I will admit, it is beyond easy to immediately associate the masks with all of the excesses of the Covid Pandemic. There is a latent anger that attempts to bubble up: These people wanted me fired! These people wanted me in a camp! These people would have celebrated my death!

Yet there we both were; pretending to be cultured at an art museum; so different, but much the same.

We walked through John Ringling’s house and admired the intricate Baroque details and ornamentation. We marveled at the colored Venetian glass windows overlooking and embellishing the beauty of Sarasota Bay at sunset.

We made our way past the enormous Banyan trees, through the courting lovers frozen in stone surrounding Mable Ringling’s Rose Garden, and ambled on to the entrance of the art museum.

I’ve always found it interesting that most art museums always begin with the innate beauty of old-world art before confronting you with the sharp edges and abstraction of the modern art exhibits. My children wondered aloud how the two exhibits were related. They claimed that a mirror or tied together quilts was not art. I have never had a good explanation.

One of the old-world paintings depicted an old man yearning for death, hunched over and crying into his arms. There was a beautiful woman lying dead and naked on a stormy beach at his feet. Death had come too soon for her innocence, and not soon enough for his experience. It was quite moving, and I was brought back to my thoughts of the masked family in the ticket line, and to John Ringling’s legacy.

Ringling almost singlehandedly built all of Sarasota. He planned the subdivisions on the barrier islands and built the original Ringling Causeway bridge to get there. Sarasota’s unique culture of the arts with an Opera, Orchestra, several theater groups, and a public high school with its own circus all began with John Ringling.

The Covid Pandemic revealed an authoritarian impulse in the majority of the artistic community. I wondered if Ringling, who loved smoking Cigars, hosting garden parties with his wife Mable, and chose to expand his circus empire during a pandemic would have donned the N95s and shunned his friends. Would he have put the “Greatest Show on Earth” on indefinite hiatus?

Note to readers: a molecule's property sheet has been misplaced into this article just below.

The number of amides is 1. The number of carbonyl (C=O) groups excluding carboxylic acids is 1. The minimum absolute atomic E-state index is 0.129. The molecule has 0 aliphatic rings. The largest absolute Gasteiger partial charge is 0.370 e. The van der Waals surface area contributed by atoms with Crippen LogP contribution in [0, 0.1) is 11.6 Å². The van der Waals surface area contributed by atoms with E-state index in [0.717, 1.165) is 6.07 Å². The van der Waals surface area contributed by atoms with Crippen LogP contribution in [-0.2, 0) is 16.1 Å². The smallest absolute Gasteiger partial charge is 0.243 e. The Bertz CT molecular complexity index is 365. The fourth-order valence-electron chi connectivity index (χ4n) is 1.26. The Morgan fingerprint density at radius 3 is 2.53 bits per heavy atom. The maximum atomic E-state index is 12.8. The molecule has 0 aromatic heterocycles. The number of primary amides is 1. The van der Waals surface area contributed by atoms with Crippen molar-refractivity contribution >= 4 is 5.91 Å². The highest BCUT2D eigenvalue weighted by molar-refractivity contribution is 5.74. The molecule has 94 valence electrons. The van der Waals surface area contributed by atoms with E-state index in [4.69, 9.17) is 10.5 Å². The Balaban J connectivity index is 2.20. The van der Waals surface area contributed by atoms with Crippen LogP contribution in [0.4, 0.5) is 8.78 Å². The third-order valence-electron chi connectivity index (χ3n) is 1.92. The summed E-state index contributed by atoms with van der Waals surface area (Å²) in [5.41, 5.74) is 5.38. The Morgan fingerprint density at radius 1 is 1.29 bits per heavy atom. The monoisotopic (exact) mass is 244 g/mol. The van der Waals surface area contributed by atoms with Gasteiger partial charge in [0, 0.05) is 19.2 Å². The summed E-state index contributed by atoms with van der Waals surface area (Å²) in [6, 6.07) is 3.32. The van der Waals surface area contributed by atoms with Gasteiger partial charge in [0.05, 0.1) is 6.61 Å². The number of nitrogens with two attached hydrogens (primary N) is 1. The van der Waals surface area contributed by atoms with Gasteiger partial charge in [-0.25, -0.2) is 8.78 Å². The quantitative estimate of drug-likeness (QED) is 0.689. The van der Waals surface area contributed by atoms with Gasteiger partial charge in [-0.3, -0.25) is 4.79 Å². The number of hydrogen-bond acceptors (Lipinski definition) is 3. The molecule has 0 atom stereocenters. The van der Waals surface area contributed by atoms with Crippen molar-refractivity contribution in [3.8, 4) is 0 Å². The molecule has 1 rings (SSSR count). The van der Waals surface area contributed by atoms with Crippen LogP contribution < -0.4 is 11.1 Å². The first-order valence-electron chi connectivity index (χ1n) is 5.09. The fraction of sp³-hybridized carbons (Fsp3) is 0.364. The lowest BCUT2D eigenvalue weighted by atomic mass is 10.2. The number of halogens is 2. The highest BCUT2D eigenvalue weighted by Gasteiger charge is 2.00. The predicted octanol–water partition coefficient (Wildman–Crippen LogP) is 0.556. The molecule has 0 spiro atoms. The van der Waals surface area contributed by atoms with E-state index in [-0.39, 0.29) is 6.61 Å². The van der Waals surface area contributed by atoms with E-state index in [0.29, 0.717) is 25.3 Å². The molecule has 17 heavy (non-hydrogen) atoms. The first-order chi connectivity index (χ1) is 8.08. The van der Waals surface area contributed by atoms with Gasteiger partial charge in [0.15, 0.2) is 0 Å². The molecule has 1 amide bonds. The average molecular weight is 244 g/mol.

The masked family was also there to appreciate his accomplishments and admire his art collection. I wondered if the painting of the old man had the same affect on them as it did on me. In their presumed avoidance of death and sickness would they avoid the sad fate of the old man or were they marching toward that fate unaware? Was I? Would either of us find the balance between the fates of the old man and the beautiful young woman?

After all, art is what lasts. It lasts because it expresses truth and inspires our own introspection. The fates of the old man and the beautiful woman are on canvas and fixed forever, but we are alive. We are capable of changing our own fate according to our efforts and our desires.

Ringling was born in a shack in Iowa the year after the Civil War ended. He began his circus career as a clown, but, through sheer force of will, built an entertainment empire. One of the richest men in America, he also lost all of his wealth in the crash of 1929 and into the 1930s. His circus grew to worldwide fame during a pandemic where pneumonia claimed many lives. He died, almost penniless, of pneumonia, in December 1936.